0913-14 New York Times Crossword Answers 13 Sep 14, Saturday

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CROSSWORD SETTER: Josh Knapp
THEME: None
BILL BUTLER’S COMPLETION TIME: 28m 15s
ANSWERS I MISSED: 0

Today’s Wiki-est, Amazonian Googlies
Across

15.: Words repeated after “I shall no more,” in “The Tempest”: TO SEA
William Shakespeare’s play “The Tempest” tells the story of Prospero, who was removed from the throne of Milan and banished to a deserted island along with his daughter Miranda. Prospero learns sorcery while cast away, and eventually conjures up a tempest that drives those who usurped his throne onto the island’s shores (in particular his own brother, Antonio). On the island, Prospero is eventually successful in revealing Antonio’s lowly nature.

26.: Pair: ITEM
An unmarried couple known to be involved with each other might appear in the gossip columns. This appearance as “an item” in the papers, led to the use of “item” to refer to such a couple, but only since the very early seventies.

27.: Font menu choice: KERN
Some fonts allow the adjustment of the spacing between individual letters. The process of adjusting that spacing evenly over all letters is called “tracking”. The process of adjusting the spacing individually between letters is called “kerning”.

28.: It’s between -1 and +1: SINE
The most familiar trigonometric functions are sine, cosine and tangent. Each of these is a ratio, a ratio of two sides of a right-angled triangle. The reciprocal of these three functions are secant, cosecant and cotangent. The reciprocal functions are simply the inverted ratios, the inverted sine, cosine and tangent.

30.: Source of conflict, in antiquity: ERIS
In Greek mythology, Eris is the goddess of strife and discord. The name “Eris” is derived from the Greek word for strife, and translates into Latin as “Discordia”. In Greek her counterpart is Harmonia, and in the world of the Roman gods, Concordia. The largest dwarf planet in our solar system is called Eris, named after the goddess.

33.: 12/: DEC
December is the twelfth month in our calendar but was the tenth month in the old Roman calendar, hence the name (“decem” is Latin for “ten”). Back then there were only ten months in the year. “Ianuarius” (January) and “Februarius” were then added as the eleventh and twelfth months of the year. Soon after, the year was reset and January and February became the first and second months.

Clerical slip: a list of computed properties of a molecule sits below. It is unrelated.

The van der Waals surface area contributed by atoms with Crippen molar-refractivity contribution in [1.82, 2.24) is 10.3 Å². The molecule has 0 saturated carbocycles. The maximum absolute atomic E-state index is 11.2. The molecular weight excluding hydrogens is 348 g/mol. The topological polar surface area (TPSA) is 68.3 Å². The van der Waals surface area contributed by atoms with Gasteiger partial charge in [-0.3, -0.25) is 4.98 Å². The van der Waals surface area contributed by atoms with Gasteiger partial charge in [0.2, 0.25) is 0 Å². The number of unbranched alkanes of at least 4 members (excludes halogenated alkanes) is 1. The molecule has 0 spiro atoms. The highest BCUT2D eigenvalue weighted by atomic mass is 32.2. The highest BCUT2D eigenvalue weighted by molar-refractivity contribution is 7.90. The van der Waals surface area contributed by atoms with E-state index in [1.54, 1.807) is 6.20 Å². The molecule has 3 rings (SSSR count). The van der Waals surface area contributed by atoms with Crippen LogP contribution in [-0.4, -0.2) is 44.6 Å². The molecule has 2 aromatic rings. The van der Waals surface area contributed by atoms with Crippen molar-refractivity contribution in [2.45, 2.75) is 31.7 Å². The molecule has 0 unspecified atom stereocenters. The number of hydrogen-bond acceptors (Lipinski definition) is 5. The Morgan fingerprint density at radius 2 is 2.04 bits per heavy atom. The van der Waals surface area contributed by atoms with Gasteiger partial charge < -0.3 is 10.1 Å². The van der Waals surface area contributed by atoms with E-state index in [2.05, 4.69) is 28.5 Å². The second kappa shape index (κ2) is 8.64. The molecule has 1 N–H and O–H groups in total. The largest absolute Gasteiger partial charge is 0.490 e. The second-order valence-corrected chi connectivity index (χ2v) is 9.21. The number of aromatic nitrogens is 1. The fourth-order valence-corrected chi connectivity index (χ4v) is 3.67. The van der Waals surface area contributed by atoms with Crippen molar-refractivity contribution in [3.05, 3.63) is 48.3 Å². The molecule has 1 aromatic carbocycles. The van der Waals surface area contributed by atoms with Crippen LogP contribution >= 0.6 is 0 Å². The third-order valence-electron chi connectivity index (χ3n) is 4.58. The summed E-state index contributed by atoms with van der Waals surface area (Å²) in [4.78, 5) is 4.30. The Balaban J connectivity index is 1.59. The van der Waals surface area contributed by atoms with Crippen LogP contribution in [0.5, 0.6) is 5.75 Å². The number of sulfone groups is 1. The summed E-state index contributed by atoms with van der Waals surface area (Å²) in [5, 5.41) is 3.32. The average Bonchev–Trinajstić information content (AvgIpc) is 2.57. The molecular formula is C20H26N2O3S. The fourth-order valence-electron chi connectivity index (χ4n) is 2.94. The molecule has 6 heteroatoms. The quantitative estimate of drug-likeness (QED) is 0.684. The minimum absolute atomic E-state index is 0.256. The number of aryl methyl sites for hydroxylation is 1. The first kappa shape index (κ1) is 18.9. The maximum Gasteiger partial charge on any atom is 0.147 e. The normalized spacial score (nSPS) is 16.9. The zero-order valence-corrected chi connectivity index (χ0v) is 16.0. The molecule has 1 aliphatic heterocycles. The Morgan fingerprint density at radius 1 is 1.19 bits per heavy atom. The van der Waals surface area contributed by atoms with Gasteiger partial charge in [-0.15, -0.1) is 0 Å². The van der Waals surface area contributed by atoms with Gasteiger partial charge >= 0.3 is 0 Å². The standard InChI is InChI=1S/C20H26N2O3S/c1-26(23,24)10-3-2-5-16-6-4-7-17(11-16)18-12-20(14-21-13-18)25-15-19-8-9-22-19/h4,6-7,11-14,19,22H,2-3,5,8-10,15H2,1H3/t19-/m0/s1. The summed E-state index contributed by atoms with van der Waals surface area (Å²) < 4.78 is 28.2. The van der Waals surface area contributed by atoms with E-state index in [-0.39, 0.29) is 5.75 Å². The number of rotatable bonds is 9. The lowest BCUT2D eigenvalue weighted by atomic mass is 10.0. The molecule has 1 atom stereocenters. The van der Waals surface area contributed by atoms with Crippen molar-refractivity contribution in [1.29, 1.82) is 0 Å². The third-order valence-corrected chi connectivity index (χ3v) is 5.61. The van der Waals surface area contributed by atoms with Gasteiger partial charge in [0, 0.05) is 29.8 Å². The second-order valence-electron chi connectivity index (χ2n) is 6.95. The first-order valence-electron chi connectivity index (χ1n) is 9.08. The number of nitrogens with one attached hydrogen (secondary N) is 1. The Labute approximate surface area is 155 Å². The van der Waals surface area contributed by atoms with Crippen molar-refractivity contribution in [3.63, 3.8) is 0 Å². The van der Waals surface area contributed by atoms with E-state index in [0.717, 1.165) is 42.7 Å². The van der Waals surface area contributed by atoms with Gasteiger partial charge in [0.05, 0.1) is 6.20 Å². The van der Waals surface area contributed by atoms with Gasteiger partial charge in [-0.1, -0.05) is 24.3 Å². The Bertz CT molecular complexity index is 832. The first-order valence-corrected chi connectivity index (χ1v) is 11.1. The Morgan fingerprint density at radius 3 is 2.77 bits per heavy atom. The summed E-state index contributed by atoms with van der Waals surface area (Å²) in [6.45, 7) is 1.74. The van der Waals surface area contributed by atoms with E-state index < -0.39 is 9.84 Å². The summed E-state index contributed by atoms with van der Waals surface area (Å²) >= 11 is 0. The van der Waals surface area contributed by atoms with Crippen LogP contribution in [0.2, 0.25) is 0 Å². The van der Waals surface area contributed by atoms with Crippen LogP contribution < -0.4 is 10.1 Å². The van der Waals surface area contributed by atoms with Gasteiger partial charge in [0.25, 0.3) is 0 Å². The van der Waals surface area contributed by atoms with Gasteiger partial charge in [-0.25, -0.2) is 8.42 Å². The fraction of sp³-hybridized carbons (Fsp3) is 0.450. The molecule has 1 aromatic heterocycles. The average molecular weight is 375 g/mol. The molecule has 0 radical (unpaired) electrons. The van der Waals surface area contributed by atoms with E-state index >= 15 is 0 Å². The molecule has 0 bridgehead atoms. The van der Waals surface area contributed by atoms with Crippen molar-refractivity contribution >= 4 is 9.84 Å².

38.: Invention that prompted NBC to adopt the peacock logo: COLOR TV
The National Broadcasting Company (NBC) has had a number of different logos in its history, including the famous peacock with which we are familiar today. The first peacock logo was introduced in the early days of color television and was designed to illustrate how wonderful color television would be, so go buy one! (NBC was owned by RCA, and so had a vested interest in sales of color television sets).

39.: ___ seeds, ingredients in some health drinks: CHIA
Chia is a flowering plant in the mint family. Chia seeds are an excellent food source and are often added to breakfast cereals and energy bars. There is also the famous Chia Pet, an invention of a San Francisco company. Chia Pets are terracotta figurines to which are applied moistened chia seeds. The seeds sprout and the seedlings become the “fur” of the Chia Pet.

43.: Star followers: MAGI
“Magi” is the plural of the Latin word “magus”, a term applied to someone who was able to read the stars. Hence, magi is commonly used with reference to the “wise men from the East” who followed the star and visited Jesus soon after he was born.

44.: Something that’s fallen off a shelf?: BERG
An iceberg is a large piece of freshwater ice that is floating freely after having broken off from a glacier or ice shelf. Out use of “iceberg” comes from the Dutch word for the same phenomenon “ijsberg”, which translates literally as “ice mountain”.

46.: Herb used in Thai food: LEMONGRASS
Lemongrass is a perennial grass that is used in Asian cuisines because of its citrus flavor.

50.: Italian after-dinner drink: GRAPPA
Grappa is an Italian brandy that is made by distilling the skins, pulps, seeds and stems that are left over from winemaking after the grapes have been pressed. .

51.: Party to a tryst: INAMORATA
“Inamorata” is an Italian term that we’ve imported into English. It describes a female lover. An “innamorato” is a male lover.

In its most general sense, a tryst is a meeting at an agreed time and place. More usually we consider a tryst to be a prearranged meeting between lovers. The term comes from the Old French “triste”, a waiting place designated when hunting.